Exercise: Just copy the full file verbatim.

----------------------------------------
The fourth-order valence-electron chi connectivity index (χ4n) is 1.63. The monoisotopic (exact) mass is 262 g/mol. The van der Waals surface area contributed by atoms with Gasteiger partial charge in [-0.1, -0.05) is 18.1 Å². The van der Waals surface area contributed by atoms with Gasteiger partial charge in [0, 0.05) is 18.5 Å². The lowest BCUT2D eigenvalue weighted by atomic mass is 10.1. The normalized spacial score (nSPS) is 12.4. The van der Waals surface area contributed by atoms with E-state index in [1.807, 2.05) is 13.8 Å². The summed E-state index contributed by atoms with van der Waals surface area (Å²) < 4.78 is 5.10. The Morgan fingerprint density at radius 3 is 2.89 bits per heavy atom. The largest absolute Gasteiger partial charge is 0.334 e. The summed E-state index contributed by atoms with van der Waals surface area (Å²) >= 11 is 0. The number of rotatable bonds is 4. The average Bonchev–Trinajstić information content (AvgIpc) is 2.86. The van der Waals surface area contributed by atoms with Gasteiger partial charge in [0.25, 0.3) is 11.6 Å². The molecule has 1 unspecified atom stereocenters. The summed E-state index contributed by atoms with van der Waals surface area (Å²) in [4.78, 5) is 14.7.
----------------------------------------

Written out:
The fourth-order valence-electron chi connectivity index (χ4n) is 1.63. The monoisotopic (exact) mass is 262 g/mol. The van der Waals surface area contributed by atoms with Gasteiger partial charge in [-0.1, -0.05) is 18.1 Å². The van der Waals surface area contributed by atoms with Gasteiger partial charge in [0, 0.05) is 18.5 Å². The lowest BCUT2D eigenvalue weighted by atomic mass is 10.1. The normalized spacial score (nSPS) is 12.4. The van der Waals surface area contributed by atoms with E-state index in [1.807, 2.05) is 13.8 Å². The summed E-state index contributed by atoms with van der Waals surface area (Å²) < 4.78 is 5.10. The Morgan fingerprint density at radius 3 is 2.89 bits per heavy atom. The largest absolute Gasteiger partial charge is 0.334 e. The summed E-state index contributed by atoms with van der Waals surface area (Å²) >= 11 is 0. The number of rotatable bonds is 4. The average Bonchev–Trinajstić information content (AvgIpc) is 2.86. The van der Waals surface area contributed by atoms with Gasteiger partial charge in [0.25, 0.3) is 11.6 Å². The molecule has 1 unspecified atom stereocenters. The summed E-state index contributed by atoms with van der Waals surface area (Å²) in [4.78, 5) is 14.7.